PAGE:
The left, though some may challenge him in a primary, has no other option in 2012. The President has sought to remake the Democratic coalition. The primary support comes from the unions and government workers. Seniors have traditionally supported the Democrats due to Social Security and Medicare. However, senior support of Democrats has waned in the past elections as other policies have moved too far to the left for their tastes. As a result, the President has not been a strong supporter of the elderly. Hence, the Social Security and Medicare have not gotten the increases in funding usually supported by Democrats. The President allowed a sacrifice of funding for Medicare to ensure adequate funds for the health care reform bill. Obama did not push for an increase in Social Security funding for inflation. This transfer of money toward the youth, immigrants, and uninsured may derive from the President’s desire for social justice, but also seeks new potential voters. A desire for a comprehensive immigration reform is an attempt to court Hispanic voters.
The President reaches out in public, as he did at the U.S. Chamber of Commerce speech, but there are no changes in policy. In the speech the President offered to reduce business regulations, but failed to mention the great number his legislation added. Obama promised to “share the wealth” in 2008, but how does this create jobs? It does not. Any transfer of wealth from individuals will necessarily cost jobs, but that is the progressive approach to government. In one week the administration has unveiled several more programs aimed at government growth. On Tuesday a program to bail out states that borrowed money for unemployment insurance payments was proposed. This increase in costs for employers will not result in more private sector jobs. On Wednesday, the Vice President unveiled a program to spend $53 billion to expand rail service. Again, government solutions are offered rather than private sector ones. Our President is correct that he has not changed. Is this not socialism?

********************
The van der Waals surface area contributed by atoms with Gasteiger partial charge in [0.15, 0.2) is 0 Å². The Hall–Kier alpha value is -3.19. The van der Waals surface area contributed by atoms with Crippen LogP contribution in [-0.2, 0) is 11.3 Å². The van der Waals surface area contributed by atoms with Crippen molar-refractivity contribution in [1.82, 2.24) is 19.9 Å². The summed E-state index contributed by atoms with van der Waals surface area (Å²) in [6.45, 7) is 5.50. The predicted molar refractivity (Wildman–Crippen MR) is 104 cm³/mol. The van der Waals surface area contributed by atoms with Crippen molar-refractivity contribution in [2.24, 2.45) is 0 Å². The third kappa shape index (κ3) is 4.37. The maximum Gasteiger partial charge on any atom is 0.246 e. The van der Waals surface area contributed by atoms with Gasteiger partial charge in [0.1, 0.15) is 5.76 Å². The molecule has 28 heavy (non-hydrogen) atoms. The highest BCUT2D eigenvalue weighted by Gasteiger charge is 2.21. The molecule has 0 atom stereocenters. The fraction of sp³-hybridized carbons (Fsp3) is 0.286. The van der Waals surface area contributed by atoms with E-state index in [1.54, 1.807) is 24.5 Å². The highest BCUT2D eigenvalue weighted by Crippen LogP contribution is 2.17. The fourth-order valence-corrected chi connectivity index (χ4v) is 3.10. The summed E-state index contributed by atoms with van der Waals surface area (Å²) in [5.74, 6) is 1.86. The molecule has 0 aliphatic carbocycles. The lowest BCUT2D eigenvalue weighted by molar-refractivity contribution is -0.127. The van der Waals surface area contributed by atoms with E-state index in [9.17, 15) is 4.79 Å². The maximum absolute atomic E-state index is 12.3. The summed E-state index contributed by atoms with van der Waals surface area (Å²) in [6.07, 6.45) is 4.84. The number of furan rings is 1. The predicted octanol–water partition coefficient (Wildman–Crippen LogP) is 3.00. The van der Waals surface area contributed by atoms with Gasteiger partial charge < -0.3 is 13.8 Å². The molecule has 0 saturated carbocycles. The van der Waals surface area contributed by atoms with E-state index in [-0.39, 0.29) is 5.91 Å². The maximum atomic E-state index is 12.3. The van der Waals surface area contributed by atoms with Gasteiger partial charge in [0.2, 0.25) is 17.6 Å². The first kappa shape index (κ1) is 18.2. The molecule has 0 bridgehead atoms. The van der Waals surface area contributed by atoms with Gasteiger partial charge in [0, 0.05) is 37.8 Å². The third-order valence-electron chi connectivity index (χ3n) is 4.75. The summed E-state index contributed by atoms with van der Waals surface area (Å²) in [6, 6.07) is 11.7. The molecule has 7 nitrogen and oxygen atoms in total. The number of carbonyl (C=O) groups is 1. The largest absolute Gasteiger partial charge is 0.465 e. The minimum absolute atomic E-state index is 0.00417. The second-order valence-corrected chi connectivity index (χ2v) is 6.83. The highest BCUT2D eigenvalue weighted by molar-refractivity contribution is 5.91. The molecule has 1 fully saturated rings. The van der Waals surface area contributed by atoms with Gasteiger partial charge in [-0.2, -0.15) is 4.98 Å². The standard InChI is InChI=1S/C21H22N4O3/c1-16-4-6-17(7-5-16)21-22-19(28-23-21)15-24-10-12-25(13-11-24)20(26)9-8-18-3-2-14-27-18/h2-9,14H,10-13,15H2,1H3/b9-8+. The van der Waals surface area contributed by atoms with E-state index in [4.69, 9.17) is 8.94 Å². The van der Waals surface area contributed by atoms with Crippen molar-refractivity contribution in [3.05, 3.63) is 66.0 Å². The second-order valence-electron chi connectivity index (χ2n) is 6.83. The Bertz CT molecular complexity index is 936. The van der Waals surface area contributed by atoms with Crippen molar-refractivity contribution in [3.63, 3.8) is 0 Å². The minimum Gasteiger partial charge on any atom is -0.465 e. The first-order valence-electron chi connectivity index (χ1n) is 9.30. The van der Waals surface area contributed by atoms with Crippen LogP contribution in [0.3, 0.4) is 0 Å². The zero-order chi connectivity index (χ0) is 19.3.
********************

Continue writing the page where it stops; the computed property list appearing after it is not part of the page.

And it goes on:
Members of the TSA are seeking unionization. The administration is behind this effort. Again, the policies are supportive of organized labor. The administration still wants to see the union “card check” legislation passed. The President still wants to see the petroleum industry limited. The EPA is still considering regulating the carbon-emitting industries. The administration has not obeyed the federal court ruling concerning the moratorium on deep water drilling. The President has chosen to ignore the rulings by federal judges against the health care reform bill. He has offered a small correction by eliminating the tax 1099 reporting requirement. This is hardly compromise.
A willing group of legislators may see a move toward the center, but this is a mistake. Watch the actions of the administration and do not let the words fool you. The President has offered a budgetary spending reduction of $600 billion over ten years, but is short on specifics. The only move toward the center can be found in style. The President is the same person the country elected two years ago. Believe him!

The Two Political Sides Could Not Be More Different: The Socialist Left Versus The Capitalist Right

This was originally written in July 2011 as the Congress and the President agreed to raise the debt ceiling and put in place the sequestration that presently contributes to our fiscal cliff dilemma.